Ouni: the first packaging-free shop in Luxembourg

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Ouni, Luxembourg’s first packaging-free shop in the Grand Duchy opens today! City Savvy’s Lara Nikolic went to chat to Anne Jacoby, one of its founders, just a few weeks before today’s grand opening.


The atmosphere is buzzing with volunteers and a real sense of community – people coming and going, greeting each other, kissing and hugging. There’s music, chatter and laughter, none of which stops during my interview with Anne, one of the seven founding members of Ouni.

dscf7649˝It’s quite incredible because there are always people coming in, helping, sanding, varnishing, cleaning˝,





Let’s start with the most important question – will there be chocolate sold at Ouni?

Oh, there will be chocolate, certainly. Packaging-free chocolate! In fact, we will probably be selling chocolate from Tricentenaire with their metal packaging that you can always reuse.

What sparked my interest in Ouni was a post about the project, which seemed a while ago now.

It has taken some time, that is true, but it was altogether quite quick. It is a cooperative, which means we needed the time; in the end, it only took four months to put together 180,000 euros by selling the shares at 100 euros each. But then it took a few months to find a location. As soon as we found a place where most of our criteria were reunited, the rent was incredible. So we had to get to know the Luxembourgish real estate market and see what our possibilities were.

You’ve mentioned Ouni is a cooperative business. Can you explain the concept?

We’re still a competitor to other businesses but organisation-wise, we have the seven founding members of which six are on the board. We also have a General Assembly that meets at least once a year for decision-making. One big difference is that one person equals one vote, whether the person has bought one share or twenty. In other businesses, the number of votes you have, depends on the amount of shares you’ve bought. We also have the rule that a single person cannot buy more than 20% of our capital, so nobody can take over.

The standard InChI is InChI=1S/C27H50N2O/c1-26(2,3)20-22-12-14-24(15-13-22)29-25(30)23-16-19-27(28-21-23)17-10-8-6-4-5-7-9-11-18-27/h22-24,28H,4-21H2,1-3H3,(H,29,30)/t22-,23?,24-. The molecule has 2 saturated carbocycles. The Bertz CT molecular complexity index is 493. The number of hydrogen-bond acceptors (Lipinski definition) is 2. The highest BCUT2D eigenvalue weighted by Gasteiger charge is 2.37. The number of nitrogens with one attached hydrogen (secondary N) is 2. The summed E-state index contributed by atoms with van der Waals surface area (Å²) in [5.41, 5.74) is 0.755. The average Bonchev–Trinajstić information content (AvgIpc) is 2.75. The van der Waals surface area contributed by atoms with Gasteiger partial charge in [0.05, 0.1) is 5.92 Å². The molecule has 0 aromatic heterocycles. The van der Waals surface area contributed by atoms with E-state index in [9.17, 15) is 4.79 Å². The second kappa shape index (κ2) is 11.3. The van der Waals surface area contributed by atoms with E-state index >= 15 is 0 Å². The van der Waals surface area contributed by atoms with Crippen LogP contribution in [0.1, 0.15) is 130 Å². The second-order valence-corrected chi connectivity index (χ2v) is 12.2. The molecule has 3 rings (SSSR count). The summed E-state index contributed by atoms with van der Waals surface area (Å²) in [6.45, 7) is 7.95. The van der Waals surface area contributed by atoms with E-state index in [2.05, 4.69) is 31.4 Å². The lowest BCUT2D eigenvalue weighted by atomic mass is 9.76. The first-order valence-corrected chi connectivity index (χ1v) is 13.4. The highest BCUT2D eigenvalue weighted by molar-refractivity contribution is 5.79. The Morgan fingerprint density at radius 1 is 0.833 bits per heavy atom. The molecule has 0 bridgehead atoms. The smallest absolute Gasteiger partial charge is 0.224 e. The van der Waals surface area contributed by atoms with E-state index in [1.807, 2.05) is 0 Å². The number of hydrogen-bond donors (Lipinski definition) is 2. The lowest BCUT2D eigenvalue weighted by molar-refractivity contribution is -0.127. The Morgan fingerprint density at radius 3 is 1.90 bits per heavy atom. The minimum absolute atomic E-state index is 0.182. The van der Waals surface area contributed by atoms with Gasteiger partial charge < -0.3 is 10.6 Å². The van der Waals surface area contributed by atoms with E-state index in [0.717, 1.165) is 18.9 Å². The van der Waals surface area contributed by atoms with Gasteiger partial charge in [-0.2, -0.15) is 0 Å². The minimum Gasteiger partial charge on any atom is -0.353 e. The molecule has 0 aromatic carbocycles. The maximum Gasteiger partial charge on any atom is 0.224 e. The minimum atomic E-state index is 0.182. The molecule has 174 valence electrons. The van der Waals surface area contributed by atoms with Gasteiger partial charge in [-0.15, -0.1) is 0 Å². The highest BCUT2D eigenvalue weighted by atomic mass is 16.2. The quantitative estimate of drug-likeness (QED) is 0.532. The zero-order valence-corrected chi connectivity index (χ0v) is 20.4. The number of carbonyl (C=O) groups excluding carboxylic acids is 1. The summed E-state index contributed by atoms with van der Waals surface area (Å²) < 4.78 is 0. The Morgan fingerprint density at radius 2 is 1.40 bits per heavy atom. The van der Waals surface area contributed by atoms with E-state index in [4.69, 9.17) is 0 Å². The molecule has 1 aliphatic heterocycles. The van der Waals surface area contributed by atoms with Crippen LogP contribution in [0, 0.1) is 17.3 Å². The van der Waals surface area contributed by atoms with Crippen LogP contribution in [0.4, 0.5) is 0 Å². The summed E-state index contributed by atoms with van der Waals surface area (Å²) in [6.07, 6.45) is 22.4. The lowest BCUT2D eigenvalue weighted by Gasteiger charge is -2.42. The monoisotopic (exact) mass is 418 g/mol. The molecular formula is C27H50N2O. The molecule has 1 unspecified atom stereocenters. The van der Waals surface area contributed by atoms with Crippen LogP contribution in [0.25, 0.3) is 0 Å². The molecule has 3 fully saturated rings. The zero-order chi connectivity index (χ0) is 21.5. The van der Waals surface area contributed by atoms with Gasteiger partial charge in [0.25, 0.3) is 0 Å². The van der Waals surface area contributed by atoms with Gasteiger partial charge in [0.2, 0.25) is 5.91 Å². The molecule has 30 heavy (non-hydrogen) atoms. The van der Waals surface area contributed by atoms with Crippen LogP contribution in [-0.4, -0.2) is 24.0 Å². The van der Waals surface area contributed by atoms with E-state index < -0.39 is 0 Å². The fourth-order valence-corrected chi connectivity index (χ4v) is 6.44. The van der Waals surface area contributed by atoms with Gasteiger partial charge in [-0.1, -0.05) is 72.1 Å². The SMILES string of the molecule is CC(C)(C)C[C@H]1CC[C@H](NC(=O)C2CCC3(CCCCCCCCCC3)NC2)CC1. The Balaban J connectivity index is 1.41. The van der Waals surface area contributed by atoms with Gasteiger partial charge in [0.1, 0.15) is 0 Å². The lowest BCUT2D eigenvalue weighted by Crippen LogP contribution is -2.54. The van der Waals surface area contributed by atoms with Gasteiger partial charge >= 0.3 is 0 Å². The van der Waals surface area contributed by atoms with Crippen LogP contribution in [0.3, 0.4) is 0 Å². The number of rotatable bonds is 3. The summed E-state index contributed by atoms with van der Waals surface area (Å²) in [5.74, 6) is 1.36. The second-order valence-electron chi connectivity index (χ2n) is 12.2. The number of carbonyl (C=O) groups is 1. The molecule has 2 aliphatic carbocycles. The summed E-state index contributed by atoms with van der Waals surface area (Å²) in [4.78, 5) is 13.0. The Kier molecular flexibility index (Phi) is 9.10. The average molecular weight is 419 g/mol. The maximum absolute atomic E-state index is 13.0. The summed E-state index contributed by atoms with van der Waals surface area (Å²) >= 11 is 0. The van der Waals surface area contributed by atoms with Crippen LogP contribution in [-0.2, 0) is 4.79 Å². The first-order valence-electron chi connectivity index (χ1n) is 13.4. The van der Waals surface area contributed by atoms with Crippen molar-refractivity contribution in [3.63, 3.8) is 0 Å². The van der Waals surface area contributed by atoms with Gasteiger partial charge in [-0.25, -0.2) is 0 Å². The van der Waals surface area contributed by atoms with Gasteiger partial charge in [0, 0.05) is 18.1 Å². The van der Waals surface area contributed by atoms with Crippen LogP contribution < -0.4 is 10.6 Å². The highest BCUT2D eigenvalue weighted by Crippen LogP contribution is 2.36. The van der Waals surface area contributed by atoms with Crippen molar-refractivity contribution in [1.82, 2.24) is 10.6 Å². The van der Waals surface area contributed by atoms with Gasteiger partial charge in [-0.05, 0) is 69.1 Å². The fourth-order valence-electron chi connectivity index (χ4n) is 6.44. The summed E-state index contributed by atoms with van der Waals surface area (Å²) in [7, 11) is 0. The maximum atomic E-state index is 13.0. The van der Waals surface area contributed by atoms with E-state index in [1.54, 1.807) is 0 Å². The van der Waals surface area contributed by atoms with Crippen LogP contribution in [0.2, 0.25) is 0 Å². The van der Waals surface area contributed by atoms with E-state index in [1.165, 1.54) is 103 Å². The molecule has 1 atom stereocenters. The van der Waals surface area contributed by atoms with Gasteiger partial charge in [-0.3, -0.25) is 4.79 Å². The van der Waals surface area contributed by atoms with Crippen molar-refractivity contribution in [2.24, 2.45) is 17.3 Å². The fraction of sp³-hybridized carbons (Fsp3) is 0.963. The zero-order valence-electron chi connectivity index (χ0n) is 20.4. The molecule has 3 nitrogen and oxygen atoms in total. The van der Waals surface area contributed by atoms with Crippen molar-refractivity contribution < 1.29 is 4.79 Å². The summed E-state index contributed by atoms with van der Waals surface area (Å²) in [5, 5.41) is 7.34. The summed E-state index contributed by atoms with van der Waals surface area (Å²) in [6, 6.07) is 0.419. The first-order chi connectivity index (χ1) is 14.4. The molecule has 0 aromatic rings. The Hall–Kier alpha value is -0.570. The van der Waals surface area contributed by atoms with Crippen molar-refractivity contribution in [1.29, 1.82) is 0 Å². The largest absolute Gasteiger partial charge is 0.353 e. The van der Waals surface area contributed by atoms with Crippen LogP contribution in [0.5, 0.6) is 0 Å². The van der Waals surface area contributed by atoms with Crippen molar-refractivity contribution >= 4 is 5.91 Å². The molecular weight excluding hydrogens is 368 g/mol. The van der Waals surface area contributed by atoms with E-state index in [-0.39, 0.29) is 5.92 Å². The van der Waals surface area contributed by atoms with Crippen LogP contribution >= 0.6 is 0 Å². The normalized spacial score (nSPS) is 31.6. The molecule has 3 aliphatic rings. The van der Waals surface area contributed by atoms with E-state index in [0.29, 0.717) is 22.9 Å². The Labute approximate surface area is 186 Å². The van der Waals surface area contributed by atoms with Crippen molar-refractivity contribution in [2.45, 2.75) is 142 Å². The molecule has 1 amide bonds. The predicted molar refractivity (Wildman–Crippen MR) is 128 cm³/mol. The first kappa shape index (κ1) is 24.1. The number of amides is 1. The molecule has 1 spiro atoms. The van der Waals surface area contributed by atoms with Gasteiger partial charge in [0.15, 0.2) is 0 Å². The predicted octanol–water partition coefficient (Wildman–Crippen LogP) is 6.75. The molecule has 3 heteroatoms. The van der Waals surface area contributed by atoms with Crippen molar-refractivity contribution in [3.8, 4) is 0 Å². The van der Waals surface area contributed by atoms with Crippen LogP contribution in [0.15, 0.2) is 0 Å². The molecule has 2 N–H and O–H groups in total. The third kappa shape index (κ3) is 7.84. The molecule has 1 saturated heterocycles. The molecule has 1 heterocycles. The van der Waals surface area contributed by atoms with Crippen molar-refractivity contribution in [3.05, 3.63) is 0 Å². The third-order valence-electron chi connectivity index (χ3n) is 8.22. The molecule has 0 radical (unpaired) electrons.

How do the founding members differ from other members?

Six of the seven founding members are on the board and at the moment we make all the decisions, this is where we have ˝more than the rest˝. This, however, can change in a General Assembly where other members can vote to join the board. But there is no real privilege in being a founder. The General Assembly is above everything; it takes the decisions on big changes. The board will make decisions on management issues and Caroline and I, who will be regularly employed at the shop, make decisions about the day-to-day activities.

Ouni has a very active facebook page, the team takes part in many fairs and expositions. So the question is, how much work has already been put into the project before the shop is even open?

We are organised in such a way that each of us is responsible for one, or a few, working groups. That way each of us can work relatively independently. Vanessa, for example, has gone to Paris recently to attend a conference about the environmental impact and is researching what effect Ouni actually has in terms of reducing waste. Patricia is responsible for the workshop group; she’s been meeting people who want to have workshops here, preparing contracts for them, looking for solutions to all the open questions. My main responsibility at the moment is opening the shop and all that involves. There’s Kasia, who is doing the website and writes our press releases. We all see it as fun and we all became friends in the process, having worked closely together since January. We’ve gone through a lot together and it’s not always been easy, but we’ve always found a way through.